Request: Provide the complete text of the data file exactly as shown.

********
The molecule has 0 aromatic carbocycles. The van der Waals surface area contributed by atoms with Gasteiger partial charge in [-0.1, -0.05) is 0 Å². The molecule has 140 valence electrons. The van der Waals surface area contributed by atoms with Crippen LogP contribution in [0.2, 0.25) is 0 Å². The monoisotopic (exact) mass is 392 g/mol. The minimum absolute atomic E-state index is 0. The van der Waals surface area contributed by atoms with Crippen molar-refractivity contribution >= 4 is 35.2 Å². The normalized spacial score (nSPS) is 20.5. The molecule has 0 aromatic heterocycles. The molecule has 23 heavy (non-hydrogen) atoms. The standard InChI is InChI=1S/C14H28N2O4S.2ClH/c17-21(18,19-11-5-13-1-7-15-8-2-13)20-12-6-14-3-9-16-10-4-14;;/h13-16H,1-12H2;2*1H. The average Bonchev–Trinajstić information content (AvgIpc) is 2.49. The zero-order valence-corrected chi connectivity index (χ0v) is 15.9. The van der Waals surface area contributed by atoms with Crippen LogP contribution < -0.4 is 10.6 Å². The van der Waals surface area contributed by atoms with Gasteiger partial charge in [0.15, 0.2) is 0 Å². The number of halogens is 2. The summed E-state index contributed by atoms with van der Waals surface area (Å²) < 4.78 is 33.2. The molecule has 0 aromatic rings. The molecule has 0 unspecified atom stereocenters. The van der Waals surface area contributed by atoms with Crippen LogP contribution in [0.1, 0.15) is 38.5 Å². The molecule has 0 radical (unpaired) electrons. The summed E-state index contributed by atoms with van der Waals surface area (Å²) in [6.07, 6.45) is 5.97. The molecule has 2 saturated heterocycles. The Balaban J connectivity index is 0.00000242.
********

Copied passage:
The molecule has 0 aromatic carbocycles. The van der Waals surface area contributed by atoms with Gasteiger partial charge in [-0.1, -0.05) is 0 Å². The molecule has 140 valence electrons. The van der Waals surface area contributed by atoms with Crippen LogP contribution in [0.2, 0.25) is 0 Å². The monoisotopic (exact) mass is 392 g/mol. The minimum absolute atomic E-state index is 0. The van der Waals surface area contributed by atoms with Crippen molar-refractivity contribution >= 4 is 35.2 Å². The normalized spacial score (nSPS) is 20.5. The molecule has 0 aromatic heterocycles. The molecule has 23 heavy (non-hydrogen) atoms. The standard InChI is InChI=1S/C14H28N2O4S.2ClH/c17-21(18,19-11-5-13-1-7-15-8-2-13)20-12-6-14-3-9-16-10-4-14;;/h13-16H,1-12H2;2*1H. The average Bonchev–Trinajstić information content (AvgIpc) is 2.49. The zero-order valence-corrected chi connectivity index (χ0v) is 15.9. The van der Waals surface area contributed by atoms with Crippen LogP contribution < -0.4 is 10.6 Å². The van der Waals surface area contributed by atoms with Gasteiger partial charge in [0.15, 0.2) is 0 Å². The number of halogens is 2. The summed E-state index contributed by atoms with van der Waals surface area (Å²) < 4.78 is 33.2. The molecule has 0 aromatic rings. The molecule has 0 unspecified atom stereocenters. The van der Waals surface area contributed by atoms with Crippen LogP contribution in [0.1, 0.15) is 38.5 Å². The molecule has 0 radical (unpaired) electrons. The summed E-state index contributed by atoms with van der Waals surface area (Å²) in [6.07, 6.45) is 5.97. The molecule has 2 saturated heterocycles. The Balaban J connectivity index is 0.00000242.